To restrict the types of solutions, you might include these performance constraints:
- The purchased trucks should be American-made trucks due to government incentives.
- The load area must be covered.
- The load area must have a height of at least 10 feet.
Similarly, for the computer system example, you might specify values for the generic types of performance constraints:
- The response time for information is displayed on the screen for the user.
- The number of hours a system should be available.
- The number of records a system should be able to hold.
- The capacity for growth of the system should be built in.
- The length of time a record should be held for auditing purposes.
For the customer records example, the constraints might be:
- The system should be available from 9 a.m. to 5 p.m.Monday to Friday.
- The system should be able to hold 100,000 customer records initially.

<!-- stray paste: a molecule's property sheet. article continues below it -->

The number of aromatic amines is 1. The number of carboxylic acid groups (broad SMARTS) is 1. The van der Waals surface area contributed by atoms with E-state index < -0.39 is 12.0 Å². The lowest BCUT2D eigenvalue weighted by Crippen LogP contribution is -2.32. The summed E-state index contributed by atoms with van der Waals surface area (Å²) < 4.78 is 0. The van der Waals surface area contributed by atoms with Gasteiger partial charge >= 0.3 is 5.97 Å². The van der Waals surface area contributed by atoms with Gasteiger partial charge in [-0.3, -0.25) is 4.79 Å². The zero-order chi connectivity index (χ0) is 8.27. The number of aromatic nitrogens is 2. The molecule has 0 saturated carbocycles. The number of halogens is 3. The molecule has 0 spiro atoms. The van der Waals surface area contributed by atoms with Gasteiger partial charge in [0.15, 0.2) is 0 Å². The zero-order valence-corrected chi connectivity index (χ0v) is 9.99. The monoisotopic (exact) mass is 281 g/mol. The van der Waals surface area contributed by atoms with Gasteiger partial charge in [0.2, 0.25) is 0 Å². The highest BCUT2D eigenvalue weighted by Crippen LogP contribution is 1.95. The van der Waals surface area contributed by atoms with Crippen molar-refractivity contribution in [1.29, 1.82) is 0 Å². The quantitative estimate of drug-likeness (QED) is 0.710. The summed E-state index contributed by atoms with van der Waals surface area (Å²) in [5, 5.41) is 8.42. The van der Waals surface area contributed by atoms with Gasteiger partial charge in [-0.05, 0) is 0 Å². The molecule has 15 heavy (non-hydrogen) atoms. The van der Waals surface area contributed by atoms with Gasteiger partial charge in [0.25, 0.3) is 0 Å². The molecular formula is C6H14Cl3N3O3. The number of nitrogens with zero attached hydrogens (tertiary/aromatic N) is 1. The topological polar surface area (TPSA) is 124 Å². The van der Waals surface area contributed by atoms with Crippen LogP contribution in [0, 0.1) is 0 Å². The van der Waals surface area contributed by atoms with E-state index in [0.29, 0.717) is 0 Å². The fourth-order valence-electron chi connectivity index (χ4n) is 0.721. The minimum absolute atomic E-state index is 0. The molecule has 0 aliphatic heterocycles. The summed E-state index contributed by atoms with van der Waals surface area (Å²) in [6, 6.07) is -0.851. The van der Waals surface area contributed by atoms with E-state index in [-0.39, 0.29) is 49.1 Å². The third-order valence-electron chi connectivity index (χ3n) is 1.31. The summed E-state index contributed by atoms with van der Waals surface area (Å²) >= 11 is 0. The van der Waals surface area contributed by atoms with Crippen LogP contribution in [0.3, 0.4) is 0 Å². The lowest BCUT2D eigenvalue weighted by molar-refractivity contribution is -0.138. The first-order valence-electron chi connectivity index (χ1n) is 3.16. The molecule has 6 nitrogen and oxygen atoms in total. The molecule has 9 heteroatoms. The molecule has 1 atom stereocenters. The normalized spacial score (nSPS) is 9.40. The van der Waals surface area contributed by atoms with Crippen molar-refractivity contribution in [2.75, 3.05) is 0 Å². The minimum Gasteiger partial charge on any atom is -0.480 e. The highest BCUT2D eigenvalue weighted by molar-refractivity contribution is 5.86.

- The system should be able to add 10,000 records a year for 10 years.
- A record should be fully available on the system for at least seven years.
One important point with these examples is that they restrict the number of solution options that are offered to you by the developer. In addition to the performance constraints, you may include some development constraints.
There are three general types of non-functional development constraints:
- Time: When a deliverable should be delivered
- Resource: How much money is available to develop the deliverable
- Quality: Any standards that are used to develop the deliverable, development methods, etc.
Technical requirements emerge from the functional requirements to answer the questions: how will the problem be solved this time and will it be solved technologically and/or procedurally? They specify how the system needs to be designed and implemented to provide required functionality and fulfill required operational characteristics.
For example, in a software project, the functional requirements may stipulate that a database system will be developed to allow access to financial data through a remote terminal. The corresponding technical requirements would spell out the required data elements, the language in which the database management system will be written (due to existing knowledge in-house), the hardware on which the system will run (due to existing infrastructure), telecommunication protocols that should be used, and so forth.